Our family farm is just that, a family farm. And it sounds simple and looks simple in words but honestly it couldn’t be any simpler. We would never feed our family something that we wouldn’t sell and we treat our crops and animals with the same careful persistence as our kids.
We like to share news, pictures, and crop reports with everyone because if you shop with us it’s like your part of the family too. Our ties to the community can only feel stronger when we are recognized at one of the markets we attend!
Rochester is an awesome city with a great group of people living in it. The Rochester Public Market is one of the most amazing places we’ve ever been and studies have shown that its one of the most multi-cultural meeting places in the northeast. Up there with Chicago city markets and New York city!
We couldn’t be happier to be at any of the markets we attend. And we also have on farm pickup on Wednesday’s from 4:30pm to 6:30pm. So stop on by! We’re easy to find and we’d love to have you.
Here’s a recent gallery of pictures from the farm!
In the last seven days we have seen many weather extremes that have made farm life interesting. We really didn’t enjoy the stretch of hot weather as it definitely shortened the work day and production levels. Then it was much cooler weather that made everyone feel much better but that was followed by almost three inches of rain. It has been a rather long run of wet days the last few weeks. Seems like it just starts to dry out and it rains again. We have not been able to dig potatoes for a few weeks and now we are out of harvested potatoes. Hopefully we can have some nice sunny days with a little breeze to help dry out the soil because there are still more than plenty in the ground!
All of the shallots have been pulled and we started on the red onions today. One more cycle in the greenhouse and all the onions will be dried for the season. The early planting of winter squash has been cut and piled. Hopefully in the next day or two we can get it all picked up and into storage. We have wagers going among the guys on how many 20 bushel bins we will fill. The high guess is 17 and the low is 8. I would be happy with any of those numbers and only time will tell.
Sadly, watermelons are all done for the year. We really enjoyed some of the sweetest melons we have had in a couple of years. I think it was a combination of a dry June and such warm weather. I know that many people will be asking for them at the market. Cantaloupes have slowed down but warm weather should pick their production back up. Tomatoes are at their peak right now with canning and freezing quantities available.
After a wet and cool market Monday I was inspired to make a warm hearty meal for dinner. Honestly the prep work took longer than the cooking and I think the results were amazing.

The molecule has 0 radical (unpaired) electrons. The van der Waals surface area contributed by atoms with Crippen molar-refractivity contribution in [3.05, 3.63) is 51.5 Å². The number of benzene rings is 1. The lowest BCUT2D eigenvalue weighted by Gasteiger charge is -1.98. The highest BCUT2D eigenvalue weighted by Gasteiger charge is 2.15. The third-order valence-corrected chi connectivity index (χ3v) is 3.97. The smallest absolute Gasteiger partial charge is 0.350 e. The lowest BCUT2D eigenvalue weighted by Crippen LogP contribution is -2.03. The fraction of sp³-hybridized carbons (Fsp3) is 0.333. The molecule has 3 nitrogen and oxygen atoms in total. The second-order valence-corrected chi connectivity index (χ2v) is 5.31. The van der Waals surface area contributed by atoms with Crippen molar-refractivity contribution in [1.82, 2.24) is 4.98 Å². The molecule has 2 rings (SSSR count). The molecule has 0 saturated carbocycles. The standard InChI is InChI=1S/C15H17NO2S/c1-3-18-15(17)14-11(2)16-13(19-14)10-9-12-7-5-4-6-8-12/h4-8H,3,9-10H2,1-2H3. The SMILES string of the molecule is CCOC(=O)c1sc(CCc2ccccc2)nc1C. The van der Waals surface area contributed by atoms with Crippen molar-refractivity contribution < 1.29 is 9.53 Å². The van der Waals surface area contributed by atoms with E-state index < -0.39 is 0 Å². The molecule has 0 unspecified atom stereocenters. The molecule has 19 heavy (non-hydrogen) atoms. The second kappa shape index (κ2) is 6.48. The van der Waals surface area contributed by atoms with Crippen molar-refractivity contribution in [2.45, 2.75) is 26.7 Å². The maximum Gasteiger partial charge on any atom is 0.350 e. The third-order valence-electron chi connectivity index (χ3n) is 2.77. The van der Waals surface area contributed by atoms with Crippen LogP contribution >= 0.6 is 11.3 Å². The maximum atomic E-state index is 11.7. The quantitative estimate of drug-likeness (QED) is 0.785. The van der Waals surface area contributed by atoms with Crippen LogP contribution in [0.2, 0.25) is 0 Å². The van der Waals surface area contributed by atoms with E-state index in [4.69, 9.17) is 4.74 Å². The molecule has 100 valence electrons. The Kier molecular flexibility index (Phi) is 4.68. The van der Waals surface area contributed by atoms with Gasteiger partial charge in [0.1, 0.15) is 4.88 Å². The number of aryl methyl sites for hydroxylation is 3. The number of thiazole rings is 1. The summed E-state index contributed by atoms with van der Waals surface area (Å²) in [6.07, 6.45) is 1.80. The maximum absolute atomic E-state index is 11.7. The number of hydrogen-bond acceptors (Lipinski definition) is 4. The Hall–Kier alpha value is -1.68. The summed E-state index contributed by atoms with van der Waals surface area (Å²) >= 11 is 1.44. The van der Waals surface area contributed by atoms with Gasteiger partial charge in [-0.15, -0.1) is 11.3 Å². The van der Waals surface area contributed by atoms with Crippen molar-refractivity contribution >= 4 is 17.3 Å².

2 medium zucchini, cut up
2 ears of corn, cut off the cob
1 large onion, chopped
1 head of garlic, peeled and chopped
4 san marzano tomatoes, diced
Cook the onions and garlic in a frying pan with olive oil. When they are cooked add the rest of the ingredients at medium heat. Cover and stir for a few minutes. Transfer to a Pyrex pan and cook at 400 degrees for another 15 minutes. I added a little balsamic vinegar just before serving it. Sandi and I enjoyed it very much, the girls liked certain veggies more than others! For dessert we had baked apples with a little cinnamon and whipped cream. Nothing fancy but very tasty. Please share some of your favorite recipes and I will include them in the future newsletters.
Tomatoes, admittedly, is not a subject we should be writing about. We are not a tomato-loving household and, as much as we regret it every year, have never prepared our own sauce for preserving. But, we know that there are plenty of you out there who love to can, love to experiment with new dishes or love to create those time-honored family recipes each season.
We would love to hear what your recipes are for preserving and canning tomatoes!
Send us a message on Facebook, Instagram, or leave it right here in the comments of our site. We think if more people like us had more recipes we would be more inclined to try some of them.
If you freeze them or can them just let us know your fall process for tomatoes and we’ll share them with the whole group. Sauce, salsa, purees and whatever else we’re forgetting!
Being that we’re at the acme of tomato season if you are in need of any large quantities of these versatile red fruits to let us know and we’ll arrange farm or market pickup logistics! We have tons of them and they have been sweet and delicious (so we hear….)